c. Rhinos were restored in Dudhwa forest.

Answer a: Plants are called primary consumers in an ecosystem. Typically, they are considered as producers because they don’t depend on other organisms for their food. Plants manufacture their own food by the process of photosynthesis. The photosynthesis is a process through which carbon dioxide and water are converted into oxygen and glucose in plants in the presence of sunlight.

Answer b: Large dams destroy ecosystem because of the following reasons:

  • Dams can cause rare flooding and this flooding of large areas of land means that the natural environment is destroyed.
  • Relocation is another big concern. People living in villages and towns that are in the valley that could be flooded, must move out. Hence, they lose their farms and businesses.
  • The building of large dams can cause serious geological damage, for instance, the building of the Hoover Dam in the USA triggered a number of earthquakes and has depressed the earth’s surface at its location. This is an alarming matter.
  • It causes harm to the aquatic organisms living underwater and thus, they destroy the river ecosystem.

Answer c: About 150 years ago, Dudhwa forest was the habitat for single-horned Rhino. But in 20th century this animal became extinct due to unrelenting hunting. On 1st April 1984 this rhino were restored there and were bred in captivity and then released in their habitat. For this, 27 square km grassland and forest where water sources were available were selected and two observatories were established. So, finally, these efforts became successful and Rhinos were restored in Dudhwa forest.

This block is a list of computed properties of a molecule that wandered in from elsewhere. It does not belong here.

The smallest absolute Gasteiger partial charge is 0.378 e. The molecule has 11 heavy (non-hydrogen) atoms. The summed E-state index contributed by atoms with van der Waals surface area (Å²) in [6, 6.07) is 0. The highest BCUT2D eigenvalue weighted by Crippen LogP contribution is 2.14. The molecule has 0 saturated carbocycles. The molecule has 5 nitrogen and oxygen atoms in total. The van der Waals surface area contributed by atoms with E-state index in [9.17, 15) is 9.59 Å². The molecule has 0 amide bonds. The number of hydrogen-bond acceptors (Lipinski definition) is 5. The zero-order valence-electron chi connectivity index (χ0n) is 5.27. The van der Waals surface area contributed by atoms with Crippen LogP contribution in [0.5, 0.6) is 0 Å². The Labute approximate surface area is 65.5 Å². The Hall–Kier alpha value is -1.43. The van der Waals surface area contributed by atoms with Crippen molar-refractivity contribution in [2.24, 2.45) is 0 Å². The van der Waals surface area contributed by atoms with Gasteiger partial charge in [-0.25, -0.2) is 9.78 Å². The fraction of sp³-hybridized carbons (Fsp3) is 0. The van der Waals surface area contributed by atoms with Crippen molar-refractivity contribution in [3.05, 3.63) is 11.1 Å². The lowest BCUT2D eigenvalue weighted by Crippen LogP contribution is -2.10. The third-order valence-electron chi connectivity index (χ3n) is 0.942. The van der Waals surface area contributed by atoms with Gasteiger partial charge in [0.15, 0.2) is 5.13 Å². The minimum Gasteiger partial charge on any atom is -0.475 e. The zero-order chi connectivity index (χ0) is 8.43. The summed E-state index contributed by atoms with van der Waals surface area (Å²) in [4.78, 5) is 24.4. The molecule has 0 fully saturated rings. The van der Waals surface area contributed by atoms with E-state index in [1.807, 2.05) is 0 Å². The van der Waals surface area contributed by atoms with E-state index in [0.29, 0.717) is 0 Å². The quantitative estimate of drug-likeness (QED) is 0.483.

Q5. Answer the following.

a. What are the effects of increased population on ecosystems?

b. How is urbanization responsible for destruction of ecosystems?

c. What are the reasons for war?

d. Explain the interactions among the factors of an ecosystem.

e. Differentiate between evergreen forests and grasslands.

Answer a: Humans are the consumers in an ecosystem. Ecosystems can provide basic needs in normal conditions, but due to increased population, man kept on snatching natural resources on a large scale. Changing lifestyle demands ‘more’ than ‘necessary’. That has increased stress on the ecosystems and has generated vast amount of wastes.

Answer b: Due to continuous process of urbanization, more and more agricultural lands, marshlands, wetlands, forests and grasslands are being destroyed for buildings and other basic facilities around. As a result of this human interference, ecosystems either change or get completely destroyed.

Answer c: Differences and competition over land, water, mineral resources or some economic and political reasons lead to war among human races. Heavy bombing and mine explosions are done in wars. These are not only life-threatening but also change or destroy natural ecosystem.